17

I have recently, in more than one circumstance, had to attach two or more pieces of paper together when the typical resources to do so were lacking. I have tried:

  1. Folding in the corners
  2. Folding in the corners and edges
  3. Folding in the edges
  4. Origami Paperclip
  5. Creating a slit in the paper, then sticking a sheet of paper of an equal length into that slit, then crumpling the edges together.

By far, #5 has worked the best, but is not sufficient for the task, especially when trying to concatenate two sheets of paper together.

Is there an easy way to do this, or should I just grin and bear it?

  • Are you trying to attach them edge to edge (to make a a large sheet), or in the corner to make a booklet? – Lyndon White Jun 13 '15 at 0:53
  • @Oxinabox I do both, but mostly in the corner. – Conor O'Brien Jun 13 '15 at 1:42
  • Did you try with cello tapes in the case told by @Oxinabox – MANEESH MOHAN Dec 16 '15 at 6:49
  • Rather than disfigure the original document with contrived slits, tears, folds, etc. none of which fully achieves its goal, reconsider your rather arbitrary dismissal of the very machine that was conceived, developed, manufactured, and distributed for sale in a number of sizes and configurations to solve your stated problem. I have a pocket sized one. A wire staple's artifact is two holes that to my mind is less offensive than folded and torn documents that cannot be fed into a scanner even after unfolding, say. – Stan May 25 '16 at 20:16
  • How do you find yourself unprepared with the tools to do the work you assume to do? – Stan May 25 '16 at 20:20
15

I have done this with modest success.

  • Place the pieces of paper together as you want them organized with top left corners aligned.
  • fold all of the corners down within a single fold, so that the fold is the "hypotenuse" of a triangle. The length of this side should be about 4-5 cm / 2" or so in length.
  • tear two slits near the center of the fold down through the fold AND the pages, perpendicular to the hypotenuse, about 1 cm / .5" apart
  • fold this new "square" section in the opposite direction of the fold.

This is a makeshift solution that should work quite well, so long as repeatted page turning isn't performed too often.

Finished Tear-Fold:

enter image description here

  • As a grader, I'd like to say that this does not work very well. The pieces of paper fall apart really easily. – Justin Feb 26 '16 at 13:41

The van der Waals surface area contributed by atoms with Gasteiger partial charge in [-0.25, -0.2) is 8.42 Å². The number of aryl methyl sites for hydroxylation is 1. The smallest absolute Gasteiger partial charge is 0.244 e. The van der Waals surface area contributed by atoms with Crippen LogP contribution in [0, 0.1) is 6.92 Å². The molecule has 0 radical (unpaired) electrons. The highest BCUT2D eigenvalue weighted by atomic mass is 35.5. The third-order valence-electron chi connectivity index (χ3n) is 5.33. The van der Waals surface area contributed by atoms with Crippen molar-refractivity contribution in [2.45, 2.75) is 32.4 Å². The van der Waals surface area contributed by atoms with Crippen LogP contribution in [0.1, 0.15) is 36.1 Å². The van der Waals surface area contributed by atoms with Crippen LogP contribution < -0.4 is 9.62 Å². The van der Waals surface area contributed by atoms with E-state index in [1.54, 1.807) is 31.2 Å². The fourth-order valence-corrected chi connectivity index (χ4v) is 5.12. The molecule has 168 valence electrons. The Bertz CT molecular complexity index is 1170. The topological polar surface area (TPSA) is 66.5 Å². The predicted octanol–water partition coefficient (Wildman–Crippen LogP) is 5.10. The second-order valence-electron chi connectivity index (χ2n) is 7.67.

• 1
    They do upon repeated flipping back and forth, your right. However, this was noted as a problem in the original answer. That said, if you havr tape, you can attach a small piece across the flap and adhere it to the paper to prolong the solution. But, I too grade papers as a teacher and attach student submissions together while grading with a stapler. This "life hack" method is not recommended for attaching student work ad they are the students paper and I tend to oppose a method of tearing a student's work. – Phlume Feb 27 '16 at 16:36
3

A simpler variation which has worked well in my world, is to double fold the corner. That is fold first the corner at i.e. 60°, and then afterwards at 30°. The point is not the actual degress, but rather to have double interlocking creases in the corner.

  • If you make both these folds backwards (mountain folds) and then make a small fold at 45 degrees forwards (valley fold) then with sharp creases the resulting hold is strong enough for repeated turning between pages without loosening. – trichoplax May 23 '16 at 23:50
0

If you have any female friends/coworkers/family members around, ask for a bobby pin or hair clip. Bobby pins will work better for larger ammounts of paper, and flat hair clips (pictured) will work better for fewer.

enter image description here

  • 1
    Do you have an example of this working on paper? – Conor O'Brien May 24 '16 at 20:28
0

PAPER CLIP

It seems as though you neglected to reject the use of a paperclip and none of the other answers mention it.

You could even carry a few with you for those unexpected attachment issues.

protected by Community May 23 '16 at 23:28

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